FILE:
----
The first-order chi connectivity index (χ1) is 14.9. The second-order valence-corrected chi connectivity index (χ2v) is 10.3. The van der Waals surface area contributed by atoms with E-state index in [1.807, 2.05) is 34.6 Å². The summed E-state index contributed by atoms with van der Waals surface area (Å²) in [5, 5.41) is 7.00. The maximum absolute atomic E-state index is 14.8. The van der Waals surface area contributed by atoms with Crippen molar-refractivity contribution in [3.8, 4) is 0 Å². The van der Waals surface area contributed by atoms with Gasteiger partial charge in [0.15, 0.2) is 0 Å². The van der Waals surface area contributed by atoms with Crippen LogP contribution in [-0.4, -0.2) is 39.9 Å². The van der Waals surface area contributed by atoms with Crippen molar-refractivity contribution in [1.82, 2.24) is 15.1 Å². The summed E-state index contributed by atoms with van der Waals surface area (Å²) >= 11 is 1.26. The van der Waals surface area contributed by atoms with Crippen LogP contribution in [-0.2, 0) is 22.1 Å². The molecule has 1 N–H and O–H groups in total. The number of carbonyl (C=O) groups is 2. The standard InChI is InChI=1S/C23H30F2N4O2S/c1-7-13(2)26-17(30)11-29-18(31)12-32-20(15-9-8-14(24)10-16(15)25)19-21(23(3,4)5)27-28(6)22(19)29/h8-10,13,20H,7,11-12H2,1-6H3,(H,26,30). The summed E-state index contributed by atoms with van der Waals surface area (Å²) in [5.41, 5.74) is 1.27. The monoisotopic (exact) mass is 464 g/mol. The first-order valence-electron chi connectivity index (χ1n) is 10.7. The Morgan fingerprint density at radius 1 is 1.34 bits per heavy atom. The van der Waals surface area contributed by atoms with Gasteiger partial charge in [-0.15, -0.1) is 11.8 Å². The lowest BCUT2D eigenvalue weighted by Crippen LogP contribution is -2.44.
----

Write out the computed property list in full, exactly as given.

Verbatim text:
The first-order chi connectivity index (χ1) is 14.9. The second-order valence-corrected chi connectivity index (χ2v) is 10.3. The van der Waals surface area contributed by atoms with E-state index in [1.807, 2.05) is 34.6 Å². The summed E-state index contributed by atoms with van der Waals surface area (Å²) in [5, 5.41) is 7.00. The maximum absolute atomic E-state index is 14.8. The van der Waals surface area contributed by atoms with Crippen molar-refractivity contribution in [3.8, 4) is 0 Å². The van der Waals surface area contributed by atoms with Gasteiger partial charge in [0.15, 0.2) is 0 Å². The van der Waals surface area contributed by atoms with Crippen LogP contribution in [-0.4, -0.2) is 39.9 Å². The van der Waals surface area contributed by atoms with Crippen molar-refractivity contribution in [1.82, 2.24) is 15.1 Å². The summed E-state index contributed by atoms with van der Waals surface area (Å²) >= 11 is 1.26. The van der Waals surface area contributed by atoms with Crippen LogP contribution in [-0.2, 0) is 22.1 Å². The molecule has 1 N–H and O–H groups in total. The number of carbonyl (C=O) groups is 2. The standard InChI is InChI=1S/C23H30F2N4O2S/c1-7-13(2)26-17(30)11-29-18(31)12-32-20(15-9-8-14(24)10-16(15)25)19-21(23(3,4)5)27-28(6)22(19)29/h8-10,13,20H,7,11-12H2,1-6H3,(H,26,30). The summed E-state index contributed by atoms with van der Waals surface area (Å²) in [5.41, 5.74) is 1.27. The monoisotopic (exact) mass is 464 g/mol. The first-order valence-electron chi connectivity index (χ1n) is 10.7. The Morgan fingerprint density at radius 1 is 1.34 bits per heavy atom. The van der Waals surface area contributed by atoms with Gasteiger partial charge in [-0.15, -0.1) is 11.8 Å². The lowest BCUT2D eigenvalue weighted by Crippen LogP contribution is -2.44.